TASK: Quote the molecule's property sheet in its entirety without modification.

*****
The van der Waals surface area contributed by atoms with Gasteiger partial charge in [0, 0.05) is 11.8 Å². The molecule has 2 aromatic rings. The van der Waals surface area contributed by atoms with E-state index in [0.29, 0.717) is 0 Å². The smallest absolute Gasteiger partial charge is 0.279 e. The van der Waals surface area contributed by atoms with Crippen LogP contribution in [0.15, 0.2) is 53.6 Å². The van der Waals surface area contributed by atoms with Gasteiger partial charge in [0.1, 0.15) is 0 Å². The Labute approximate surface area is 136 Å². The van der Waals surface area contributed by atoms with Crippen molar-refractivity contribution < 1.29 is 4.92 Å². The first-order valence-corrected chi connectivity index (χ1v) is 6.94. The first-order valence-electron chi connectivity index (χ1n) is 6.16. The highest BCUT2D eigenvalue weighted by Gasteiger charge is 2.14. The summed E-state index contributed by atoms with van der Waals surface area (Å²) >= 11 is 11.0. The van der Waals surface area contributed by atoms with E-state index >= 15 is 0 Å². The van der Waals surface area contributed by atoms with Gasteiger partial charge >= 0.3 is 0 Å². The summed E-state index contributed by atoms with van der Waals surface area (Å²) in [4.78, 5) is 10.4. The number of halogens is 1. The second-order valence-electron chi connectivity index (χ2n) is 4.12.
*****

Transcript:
The van der Waals surface area contributed by atoms with Gasteiger partial charge in [0, 0.05) is 11.8 Å². The molecule has 2 aromatic rings. The van der Waals surface area contributed by atoms with E-state index in [0.29, 0.717) is 0 Å². The smallest absolute Gasteiger partial charge is 0.279 e. The van der Waals surface area contributed by atoms with Crippen LogP contribution in [0.15, 0.2) is 53.6 Å². The van der Waals surface area contributed by atoms with Gasteiger partial charge in [0.1, 0.15) is 0 Å². The Labute approximate surface area is 136 Å². The van der Waals surface area contributed by atoms with Crippen molar-refractivity contribution < 1.29 is 4.92 Å². The first-order valence-corrected chi connectivity index (χ1v) is 6.94. The first-order valence-electron chi connectivity index (χ1n) is 6.16. The highest BCUT2D eigenvalue weighted by Gasteiger charge is 2.14. The summed E-state index contributed by atoms with van der Waals surface area (Å²) >= 11 is 11.0. The van der Waals surface area contributed by atoms with E-state index >= 15 is 0 Å². The van der Waals surface area contributed by atoms with Gasteiger partial charge >= 0.3 is 0 Å². The summed E-state index contributed by atoms with van der Waals surface area (Å²) in [4.78, 5) is 10.4. The number of halogens is 1. The second-order valence-electron chi connectivity index (χ2n) is 4.12.